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Pulling the Plug on Fat Ads

Date: August 05, 2003



NEW YORK - Companies who make fatty foods are under fire for their role in America's obesity. So how about the part their advertising plays in encouraging people to plow through a bag full of Doritos or a box of Oreos?

Some health advocates have already called for certain restrictions on food advertising in the
United States. Indeed, the other industry closely scrutinized for its health effects, tobacco, has had strict advertising regulations for decades. In 1971, cigarette advertising was effectively banned from television and radio. And in 1998, as part of the tobacco settlement between states and major tobacco companies, the cigarette makers agreed to remove all ads from outdoor and transit billboards.

There would be enormous repercussions if food ads faced bans or increased regulation, possibly affecting the entire landscape of fast-food franchises, packaged-goods players and grocery retailers. Giant food advertisers like McDonald's, Altria Group which owns a majority of Kraft Foods and PepsiCo are all in the top-25
U.S. advertisers, and each spent more than $1 billion on advertising last year. One estimate of marketing and advertising expenditure by the food industry tops $25 billion.

Surely not all food advertising could be wiped out; food is essentially good. But considered theoretically, the economic loss could be tremendous. Not only would it mean major cutbacks in ad spending--potentially restraining the exposure of the food companies to consumers--but it could also put limitations on most media, frrom television and radio to newspapers and magazines. And then there are other companies whose very existence relies on the continued presence of these major marketers, including advertising agencies, branding firms and production companies.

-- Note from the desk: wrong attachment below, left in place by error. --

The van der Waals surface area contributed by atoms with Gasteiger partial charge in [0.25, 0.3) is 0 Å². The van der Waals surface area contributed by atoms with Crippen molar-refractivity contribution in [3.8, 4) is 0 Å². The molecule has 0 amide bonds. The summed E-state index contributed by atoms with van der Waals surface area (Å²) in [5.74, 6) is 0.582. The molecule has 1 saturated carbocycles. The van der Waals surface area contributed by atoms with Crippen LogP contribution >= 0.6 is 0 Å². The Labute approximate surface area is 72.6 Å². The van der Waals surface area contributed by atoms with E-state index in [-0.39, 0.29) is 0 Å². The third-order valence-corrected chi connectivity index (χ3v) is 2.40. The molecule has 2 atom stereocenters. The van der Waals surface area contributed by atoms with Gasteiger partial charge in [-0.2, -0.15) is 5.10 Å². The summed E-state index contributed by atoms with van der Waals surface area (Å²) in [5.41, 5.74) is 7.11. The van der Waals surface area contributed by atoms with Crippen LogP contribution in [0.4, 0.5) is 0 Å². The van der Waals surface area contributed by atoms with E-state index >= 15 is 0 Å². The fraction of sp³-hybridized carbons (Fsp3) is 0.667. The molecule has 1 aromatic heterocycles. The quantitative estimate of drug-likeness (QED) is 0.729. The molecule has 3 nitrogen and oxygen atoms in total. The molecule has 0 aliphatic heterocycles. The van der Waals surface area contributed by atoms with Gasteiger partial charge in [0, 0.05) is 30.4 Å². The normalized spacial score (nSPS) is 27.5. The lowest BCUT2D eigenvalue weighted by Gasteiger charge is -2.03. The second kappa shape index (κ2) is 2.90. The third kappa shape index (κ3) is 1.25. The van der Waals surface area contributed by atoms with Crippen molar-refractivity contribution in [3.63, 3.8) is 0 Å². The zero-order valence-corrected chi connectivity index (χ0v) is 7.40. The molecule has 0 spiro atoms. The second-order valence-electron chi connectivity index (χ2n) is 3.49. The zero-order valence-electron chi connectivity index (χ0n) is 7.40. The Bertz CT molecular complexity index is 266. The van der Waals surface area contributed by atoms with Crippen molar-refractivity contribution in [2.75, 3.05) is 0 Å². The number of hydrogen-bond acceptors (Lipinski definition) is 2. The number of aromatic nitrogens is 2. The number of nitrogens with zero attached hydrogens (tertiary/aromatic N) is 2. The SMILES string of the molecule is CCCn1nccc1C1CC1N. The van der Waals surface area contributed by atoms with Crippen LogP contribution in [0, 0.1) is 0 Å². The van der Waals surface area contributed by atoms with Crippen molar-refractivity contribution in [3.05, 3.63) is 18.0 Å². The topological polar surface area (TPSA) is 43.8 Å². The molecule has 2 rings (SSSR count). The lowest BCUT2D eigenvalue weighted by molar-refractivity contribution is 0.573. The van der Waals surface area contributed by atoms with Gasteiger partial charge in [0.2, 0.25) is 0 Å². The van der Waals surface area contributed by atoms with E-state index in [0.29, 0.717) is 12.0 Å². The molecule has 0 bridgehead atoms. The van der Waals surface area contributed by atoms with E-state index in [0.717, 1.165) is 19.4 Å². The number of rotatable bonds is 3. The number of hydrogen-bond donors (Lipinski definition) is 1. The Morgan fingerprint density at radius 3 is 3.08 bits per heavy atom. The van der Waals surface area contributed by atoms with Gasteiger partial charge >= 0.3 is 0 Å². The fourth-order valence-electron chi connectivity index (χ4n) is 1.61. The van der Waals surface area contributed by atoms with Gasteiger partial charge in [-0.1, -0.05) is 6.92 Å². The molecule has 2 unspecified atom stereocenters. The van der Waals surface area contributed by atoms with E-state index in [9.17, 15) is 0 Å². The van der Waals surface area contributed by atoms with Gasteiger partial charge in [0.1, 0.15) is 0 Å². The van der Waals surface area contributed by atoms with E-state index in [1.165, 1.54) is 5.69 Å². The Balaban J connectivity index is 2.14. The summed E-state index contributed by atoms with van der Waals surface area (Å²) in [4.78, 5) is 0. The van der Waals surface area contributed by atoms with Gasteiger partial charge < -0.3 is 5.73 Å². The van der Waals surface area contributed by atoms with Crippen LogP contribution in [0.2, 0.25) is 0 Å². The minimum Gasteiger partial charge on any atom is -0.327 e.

The possibility for such legislation does exist. "I find the likelihood very low," says Daniel Jaffe, executive vice president for government relations at the Association of National Advertisers, "but not impossible." More recent efforts to further restrict tobacco advertising, as in the 2001 case of Lorillard Tobacco V. Reilly, have been thwarted by First Amendment claims. And Jaffe points out important differences between food and tobacco: Food is legal, and there "certainly isn't credible evidence foods are addictive," he says.

But legislators are beginning to consider the need--and state provisions have been attempted to ban or discourage food advertising in schools. In June, New York State Assemblymman Felix Ortiz introduced legislation to impose a sales tax on TV ads for certain foods and other products to raise money for obesity programs. So maybe it's more than a lark.

"We've been talking to legislators who are just beginning to think about what they should do about it," says Margo Wootan, director for nutrition policy at the Center for Science in the Public Interest. "Whether they think there needs to be more money for counteradvertising or actual restrictions on the kinds of foods that are marketed to children and the techniques that are used."




from Forbes, by Allison Fass


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